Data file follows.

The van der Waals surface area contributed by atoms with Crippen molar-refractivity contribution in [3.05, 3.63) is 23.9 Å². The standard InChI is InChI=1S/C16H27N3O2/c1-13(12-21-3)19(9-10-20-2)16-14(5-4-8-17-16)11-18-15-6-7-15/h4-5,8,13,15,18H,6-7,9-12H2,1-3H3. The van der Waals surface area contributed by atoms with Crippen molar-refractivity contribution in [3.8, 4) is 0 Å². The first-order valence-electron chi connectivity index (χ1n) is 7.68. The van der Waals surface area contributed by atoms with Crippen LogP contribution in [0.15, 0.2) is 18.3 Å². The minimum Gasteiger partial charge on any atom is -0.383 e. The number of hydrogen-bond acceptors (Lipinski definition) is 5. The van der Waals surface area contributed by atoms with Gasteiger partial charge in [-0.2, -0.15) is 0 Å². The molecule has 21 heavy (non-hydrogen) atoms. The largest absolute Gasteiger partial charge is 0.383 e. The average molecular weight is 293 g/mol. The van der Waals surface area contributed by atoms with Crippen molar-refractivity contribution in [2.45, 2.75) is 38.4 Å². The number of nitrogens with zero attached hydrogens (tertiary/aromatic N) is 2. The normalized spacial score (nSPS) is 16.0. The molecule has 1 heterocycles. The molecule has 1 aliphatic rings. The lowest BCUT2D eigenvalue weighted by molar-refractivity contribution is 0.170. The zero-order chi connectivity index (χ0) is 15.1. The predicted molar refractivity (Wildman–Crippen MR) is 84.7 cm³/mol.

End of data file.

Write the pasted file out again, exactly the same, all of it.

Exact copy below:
The van der Waals surface area contributed by atoms with Crippen molar-refractivity contribution in [3.05, 3.63) is 23.9 Å². The standard InChI is InChI=1S/C16H27N3O2/c1-13(12-21-3)19(9-10-20-2)16-14(5-4-8-17-16)11-18-15-6-7-15/h4-5,8,13,15,18H,6-7,9-12H2,1-3H3. The van der Waals surface area contributed by atoms with Crippen molar-refractivity contribution in [3.8, 4) is 0 Å². The first-order valence-electron chi connectivity index (χ1n) is 7.68. The van der Waals surface area contributed by atoms with Crippen LogP contribution in [0.15, 0.2) is 18.3 Å². The minimum Gasteiger partial charge on any atom is -0.383 e. The number of hydrogen-bond acceptors (Lipinski definition) is 5. The van der Waals surface area contributed by atoms with Gasteiger partial charge in [-0.2, -0.15) is 0 Å². The molecule has 21 heavy (non-hydrogen) atoms. The largest absolute Gasteiger partial charge is 0.383 e. The average molecular weight is 293 g/mol. The van der Waals surface area contributed by atoms with Crippen molar-refractivity contribution in [2.45, 2.75) is 38.4 Å². The number of nitrogens with zero attached hydrogens (tertiary/aromatic N) is 2. The normalized spacial score (nSPS) is 16.0. The molecule has 1 heterocycles. The molecule has 1 aliphatic rings. The lowest BCUT2D eigenvalue weighted by molar-refractivity contribution is 0.170. The zero-order chi connectivity index (χ0) is 15.1. The predicted molar refractivity (Wildman–Crippen MR) is 84.7 cm³/mol.